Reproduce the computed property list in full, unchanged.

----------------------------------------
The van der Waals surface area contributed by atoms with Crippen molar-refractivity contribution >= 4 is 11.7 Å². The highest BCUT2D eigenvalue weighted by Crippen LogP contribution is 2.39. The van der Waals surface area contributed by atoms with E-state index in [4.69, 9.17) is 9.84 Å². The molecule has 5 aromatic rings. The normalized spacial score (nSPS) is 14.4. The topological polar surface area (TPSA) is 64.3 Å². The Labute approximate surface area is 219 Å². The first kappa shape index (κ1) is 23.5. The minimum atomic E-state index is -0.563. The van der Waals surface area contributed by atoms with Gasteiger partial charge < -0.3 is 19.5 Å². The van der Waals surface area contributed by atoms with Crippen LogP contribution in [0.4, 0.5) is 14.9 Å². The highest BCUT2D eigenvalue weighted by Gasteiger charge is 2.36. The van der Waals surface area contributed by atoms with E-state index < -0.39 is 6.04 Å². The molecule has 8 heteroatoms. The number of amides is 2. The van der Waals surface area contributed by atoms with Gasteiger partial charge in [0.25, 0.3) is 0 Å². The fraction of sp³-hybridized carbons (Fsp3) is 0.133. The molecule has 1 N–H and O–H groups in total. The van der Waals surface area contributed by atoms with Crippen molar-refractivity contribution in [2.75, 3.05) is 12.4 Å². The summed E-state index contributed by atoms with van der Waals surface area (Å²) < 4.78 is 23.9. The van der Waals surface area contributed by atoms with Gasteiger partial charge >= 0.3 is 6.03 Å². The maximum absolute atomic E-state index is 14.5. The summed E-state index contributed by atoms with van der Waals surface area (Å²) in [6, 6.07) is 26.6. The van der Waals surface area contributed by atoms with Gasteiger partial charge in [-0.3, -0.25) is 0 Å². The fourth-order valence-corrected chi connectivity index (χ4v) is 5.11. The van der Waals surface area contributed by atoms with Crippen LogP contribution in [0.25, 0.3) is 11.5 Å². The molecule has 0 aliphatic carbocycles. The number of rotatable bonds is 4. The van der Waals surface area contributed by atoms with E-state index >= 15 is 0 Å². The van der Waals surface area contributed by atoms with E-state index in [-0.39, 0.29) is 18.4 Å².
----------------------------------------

The van der Waals surface area contributed by atoms with Crippen molar-refractivity contribution >= 4 is 11.7 Å². The highest BCUT2D eigenvalue weighted by Crippen LogP contribution is 2.39. The van der Waals surface area contributed by atoms with E-state index in [4.69, 9.17) is 9.84 Å². The molecule has 5 aromatic rings. The normalized spacial score (nSPS) is 14.4. The topological polar surface area (TPSA) is 64.3 Å². The Labute approximate surface area is 219 Å². The first kappa shape index (κ1) is 23.5. The minimum atomic E-state index is -0.563. The van der Waals surface area contributed by atoms with Gasteiger partial charge < -0.3 is 19.5 Å². The van der Waals surface area contributed by atoms with Crippen LogP contribution in [0.4, 0.5) is 14.9 Å². The highest BCUT2D eigenvalue weighted by Gasteiger charge is 2.36. The van der Waals surface area contributed by atoms with E-state index < -0.39 is 6.04 Å². The molecule has 8 heteroatoms. The number of amides is 2. The van der Waals surface area contributed by atoms with Gasteiger partial charge in [0.25, 0.3) is 0 Å². The fraction of sp³-hybridized carbons (Fsp3) is 0.133. The molecule has 1 N–H and O–H groups in total. The van der Waals surface area contributed by atoms with Crippen molar-refractivity contribution in [2.75, 3.05) is 12.4 Å². The summed E-state index contributed by atoms with van der Waals surface area (Å²) < 4.78 is 23.9. The van der Waals surface area contributed by atoms with Gasteiger partial charge >= 0.3 is 6.03 Å². The maximum absolute atomic E-state index is 14.5. The summed E-state index contributed by atoms with van der Waals surface area (Å²) in [6, 6.07) is 26.6. The van der Waals surface area contributed by atoms with Gasteiger partial charge in [-0.3, -0.25) is 0 Å². The fourth-order valence-corrected chi connectivity index (χ4v) is 5.11. The van der Waals surface area contributed by atoms with Crippen LogP contribution in [0.25, 0.3) is 11.5 Å². The molecule has 0 aliphatic carbocycles. The number of rotatable bonds is 4. The van der Waals surface area contributed by atoms with E-state index >= 15 is 0 Å². The van der Waals surface area contributed by atoms with E-state index in [-0.39, 0.29) is 18.4 Å².